With just under two weeks to go before the end of another traditional television season (concluding May 20), CBS and Fox are poised to take the ratings crowns—CBS on top of total viewers and Fox winning in the key adults 18-49 demographic. Based on national Nielsen Media Research data through Sunday, May 3, the two networks are also tied among adults 25-54.
CBS is the only broadcast network to end the 2008-09 season on the plus side, with growth of 12 percent in total viewers (11.7 million), 7 percent in adults 18-49 (No. 2 overall at a 3.2 rating/8 share) and 8 percent among adults 25-54 to a 4.1/10. A lineup of successful scripted comedies and dramas, durable reality, granddaddy 60 Minutes and the biggest new hit of the season, The Mentalist, all conspired to secure CBS’ gains.
Before CBS pops any champagne just yet, it’s important to keep in mind that last season’s ratings for all the broadcast networks were down considerably due to the 14-week writer’s strike. With that in mind, they all should have looked better this season compared to last.
Erosion for Fox this season of 14 percent in total viewers (9.7), 14 percent in adults 18-49 (3.6/10) and 11 percent among adults 25-54 (4.1/10) should have its executives worried. The Fox freshman class this year (Fringe, Do Not Disturb, Hole in the Wall, Secret Millionaire, Lie to Me, Dollhouse and Sit Down, Shut Up) netted less-than-stellar results. Even stalwart American Idol, which continues to stand head and shoulders above the competition with as high as a 9.9/25 among adults 18-49 for the Tuesday telecast, cannot stop the bleeding.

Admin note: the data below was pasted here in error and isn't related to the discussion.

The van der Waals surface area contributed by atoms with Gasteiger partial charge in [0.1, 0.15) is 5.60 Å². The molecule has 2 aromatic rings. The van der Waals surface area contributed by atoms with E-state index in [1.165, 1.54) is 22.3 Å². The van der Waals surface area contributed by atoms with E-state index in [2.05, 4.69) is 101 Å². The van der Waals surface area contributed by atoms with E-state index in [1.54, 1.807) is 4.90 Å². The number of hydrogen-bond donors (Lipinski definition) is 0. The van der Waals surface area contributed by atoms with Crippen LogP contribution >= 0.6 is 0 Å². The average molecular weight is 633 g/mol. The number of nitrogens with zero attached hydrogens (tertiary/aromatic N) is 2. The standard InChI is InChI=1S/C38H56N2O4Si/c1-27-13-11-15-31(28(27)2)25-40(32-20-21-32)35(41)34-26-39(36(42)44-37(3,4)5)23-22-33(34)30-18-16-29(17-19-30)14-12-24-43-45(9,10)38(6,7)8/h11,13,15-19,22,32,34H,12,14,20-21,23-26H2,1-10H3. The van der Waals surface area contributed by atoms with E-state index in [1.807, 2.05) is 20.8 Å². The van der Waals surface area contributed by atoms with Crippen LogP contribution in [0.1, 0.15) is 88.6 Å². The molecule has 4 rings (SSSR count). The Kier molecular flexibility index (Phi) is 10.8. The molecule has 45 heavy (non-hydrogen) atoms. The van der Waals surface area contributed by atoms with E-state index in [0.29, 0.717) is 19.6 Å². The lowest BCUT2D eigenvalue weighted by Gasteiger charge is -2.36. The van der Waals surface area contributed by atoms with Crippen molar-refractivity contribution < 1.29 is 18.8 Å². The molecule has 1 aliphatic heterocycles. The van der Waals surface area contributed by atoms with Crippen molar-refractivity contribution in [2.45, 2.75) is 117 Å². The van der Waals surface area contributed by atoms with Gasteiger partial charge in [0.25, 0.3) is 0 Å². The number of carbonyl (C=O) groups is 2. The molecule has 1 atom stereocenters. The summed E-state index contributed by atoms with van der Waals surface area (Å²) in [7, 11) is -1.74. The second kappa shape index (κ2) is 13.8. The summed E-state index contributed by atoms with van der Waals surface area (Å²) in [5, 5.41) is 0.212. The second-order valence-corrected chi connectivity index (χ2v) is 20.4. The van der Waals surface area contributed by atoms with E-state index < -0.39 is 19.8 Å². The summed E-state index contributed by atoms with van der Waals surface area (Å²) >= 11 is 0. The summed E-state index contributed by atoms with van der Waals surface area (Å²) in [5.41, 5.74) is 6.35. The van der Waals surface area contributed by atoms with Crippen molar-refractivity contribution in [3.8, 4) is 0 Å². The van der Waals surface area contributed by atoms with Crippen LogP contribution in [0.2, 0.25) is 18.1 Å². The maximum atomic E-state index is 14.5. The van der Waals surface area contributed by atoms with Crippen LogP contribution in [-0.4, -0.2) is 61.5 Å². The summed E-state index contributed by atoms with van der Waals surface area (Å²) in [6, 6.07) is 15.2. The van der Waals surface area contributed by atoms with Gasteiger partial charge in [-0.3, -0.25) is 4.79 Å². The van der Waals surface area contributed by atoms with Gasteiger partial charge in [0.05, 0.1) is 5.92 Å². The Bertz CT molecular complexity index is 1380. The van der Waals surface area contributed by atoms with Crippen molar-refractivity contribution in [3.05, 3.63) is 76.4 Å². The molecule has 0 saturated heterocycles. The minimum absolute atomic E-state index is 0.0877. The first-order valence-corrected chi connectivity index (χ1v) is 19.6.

Third-place ABC has a wide advantage over the No. 4 network, NBC, in total viewers (8.9 million vs. 7.9 million), with a decline of 3 percent for ABC and 4 percent for NBC from one year earlier. But ABC’s margin of leadership over NBC among adults 18-49 (2.9/8 vs. 2.8/8) and adults 25-54 (3.4/8 vs. 3.3/8) is razor thin. And both networks are close to year-ago levels. Suddenly consistent NBC did, however, have the advantage of airing Super Bowl XLIII (which was a close game, translating to higher ratings) this season.
While NBC is hopeful for already renewed recent entries Parks and Recreation and Southland, both have lost steam in the final stretch. And neither ABC nor NBC was able to produce a new breakout this season. Most disappointing for ABC, though, was now-defunct drama Life on Mars, which lost a large chunk of the audience from high-profile (but declining) lead-ins Grey’s Anatomy and Lost.
Last-place The CW has a separate focus: women 18-34. But the despite ongoing buzz for Monday serial Gossip Girl, the network overall is down in that demo by 7 percent from last season to 1.3/4. Looking more broadly at adults 18-34 doesn’t help the network either—by that tally, it’s down by 9 percent to 1.0/3. What will work to The CW’s advantage next season, however, is the absence of struggling Sunday, which the network is handing back to its affiliates—without that ratings drag, its numbers should pick up next season.